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Disrupt yourself now to thrive later



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I predict one day Amazon will fail. If you look at large companies, their lifespan tends to be 30-plus years, not a hundred-plus.”….

“If we start to focus on ourselves, instead of focusing on our customers, that will be the beginning of the end … We have to try and delay that day for as long as possible.”

So says Jeff Bezos, the richest man in the world. This is the same thinking that Bill Gates expressed in the book Business at the Speed of Thought when he stated that a day will come when a new start-up will put Microsoft out of business.

These two thought processes tie in with the concept of progressive paranoia, which is an essential tool for staying relevant.

Facebook is worth half a trillion dollars, yet it keeps buying up new companies for new talent and to stay relevant.

The greatest battle of any corporate is the battle to stay relevant. Many, however, lose this battle before it starts, because they never registered for it.

They get comfortable too quickly and so they don’t even have a clue about disruption. One of the great attributes of companies that will weather disruption lies in their progressive paranoia.

In spite of Facebook’s $500 billion value, the company is not slowing down at all. It is busy buying out start-ups so it can own fresh minds and new intellectual property.

One of their acquisitions was Instagram, which Facebook bought in 2012 for $1 billion.

Instagram at that time was a 13-person app and people thought that Facebook was crazy to have invested such a colossal amount of money in it. Time seems to be revealing that they made the right bet on the future.

Today, Facebook is experiencing attacks from different quarters but it remains unmoved. They have bought the future through the acquisition of Instagram and others.

It is constantly making changes to Instagram and developing new tweak. Indeed in a very subtle way, Mark Zuckerberg though Instagram seems to be quietly disrupting Facebook.

This is the genius of the whole thing. If Facebook goes down today, Instagram is already poised to take the lead.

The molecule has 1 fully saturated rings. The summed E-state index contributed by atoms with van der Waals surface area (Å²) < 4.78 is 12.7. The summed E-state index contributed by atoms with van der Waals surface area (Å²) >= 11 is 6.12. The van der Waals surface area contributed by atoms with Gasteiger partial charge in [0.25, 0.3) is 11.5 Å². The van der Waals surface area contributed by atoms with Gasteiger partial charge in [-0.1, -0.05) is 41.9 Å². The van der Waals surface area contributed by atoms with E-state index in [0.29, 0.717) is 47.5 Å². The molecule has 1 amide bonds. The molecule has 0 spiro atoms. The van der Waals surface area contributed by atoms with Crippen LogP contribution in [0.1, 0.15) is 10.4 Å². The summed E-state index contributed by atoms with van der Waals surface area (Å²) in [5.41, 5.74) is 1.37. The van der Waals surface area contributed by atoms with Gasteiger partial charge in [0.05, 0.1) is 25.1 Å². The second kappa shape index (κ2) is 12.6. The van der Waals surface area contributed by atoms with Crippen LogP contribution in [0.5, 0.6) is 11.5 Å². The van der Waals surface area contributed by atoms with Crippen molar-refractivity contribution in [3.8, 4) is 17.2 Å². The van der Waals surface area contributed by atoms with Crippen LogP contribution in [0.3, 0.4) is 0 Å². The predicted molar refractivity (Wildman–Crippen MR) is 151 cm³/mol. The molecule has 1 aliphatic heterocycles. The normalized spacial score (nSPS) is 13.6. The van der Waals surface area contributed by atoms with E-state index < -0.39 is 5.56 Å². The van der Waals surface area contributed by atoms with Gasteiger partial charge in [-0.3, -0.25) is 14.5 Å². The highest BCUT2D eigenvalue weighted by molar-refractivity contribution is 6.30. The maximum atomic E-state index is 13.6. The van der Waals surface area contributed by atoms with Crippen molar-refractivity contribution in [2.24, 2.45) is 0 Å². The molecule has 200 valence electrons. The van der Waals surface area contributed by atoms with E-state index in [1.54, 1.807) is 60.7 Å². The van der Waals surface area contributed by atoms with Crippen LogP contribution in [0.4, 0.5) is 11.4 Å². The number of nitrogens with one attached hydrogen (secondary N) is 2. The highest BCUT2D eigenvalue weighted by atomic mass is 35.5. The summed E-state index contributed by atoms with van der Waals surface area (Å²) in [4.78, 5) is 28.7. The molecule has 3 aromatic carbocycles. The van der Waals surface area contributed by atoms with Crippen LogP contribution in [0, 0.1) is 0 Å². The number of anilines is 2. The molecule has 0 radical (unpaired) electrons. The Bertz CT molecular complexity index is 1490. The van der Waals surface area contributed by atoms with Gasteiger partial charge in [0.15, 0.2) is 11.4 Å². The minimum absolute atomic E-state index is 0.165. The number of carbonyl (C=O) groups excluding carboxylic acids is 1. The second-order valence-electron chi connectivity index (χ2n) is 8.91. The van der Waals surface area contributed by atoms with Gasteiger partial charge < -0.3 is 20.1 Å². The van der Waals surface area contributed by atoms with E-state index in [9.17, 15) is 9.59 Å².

The most important act of preserving ourselves against disruption is self-disruption. Only those companies paranoid enough to disrupt themselves from within can ever survive when the wave of disruption hits their industry.

It’s the same reason why an oak may not survive a hurricane but a shrub will. The oak stands tall and dignified and does not bend. It is fixed and imposing.

The shrub on the other hand is constantly bending and being blown from left to right. Through this practice of disruption, it is prepared.

The fixed mindset of some of today’s corporate leadership cannot survive the hurricane of disruption when it comes. Organisations need to be both flexible and consistent. Consistent in results but flexible in how to get there.

Many organisations are led by corporate ostriches who think that by hiding their heads in the sand they have gained some level of immunity. What therefore is the mindset that is required to prepare for disruption?

First, other organisations bigger, better and richer than us have graced the face of the earth and have fallen. So, size, quality and deep pockets cannot insulate us against disruption.

Second, people more intelligent than us have presided over organisations that were blown off the face of the earth.

So, intelligence alone is not enough. For intelligence to be useful it has to be relevant. And, relevant intelligence is not tied to academic qualifications. Even that (academic intelligence and schooling as we know it) is being disrupted.

Third, we must accept the fact that to remain relevant we may sometimes need to submit ourselves to the tutelage of those we once considered insignificant.

Once you see where intelligence is producing results that are relevant, humble yourself.

Sit, ask questions and learn. Life is always teaching and so we must always be ready to learn. The company that says. “This is how we have always done it” is running on empty. Its expiry date is in sight.

Disruption can be disrupted by rightly positioning yourself. Don’t set your benchmark so low that you do not appear on the radar of companies worth disrupting.

The greatest tribute to innovation is imitation. The next greatest tribute is to be marked out for disruption.

If you’re a threat to no one, then you are insignificant. In other words, part of the proof of your strong position lies in how many people consider you a threat and not in how many people like you.

Wale Akinyemi is the chief transformation officer at PowerTalks.

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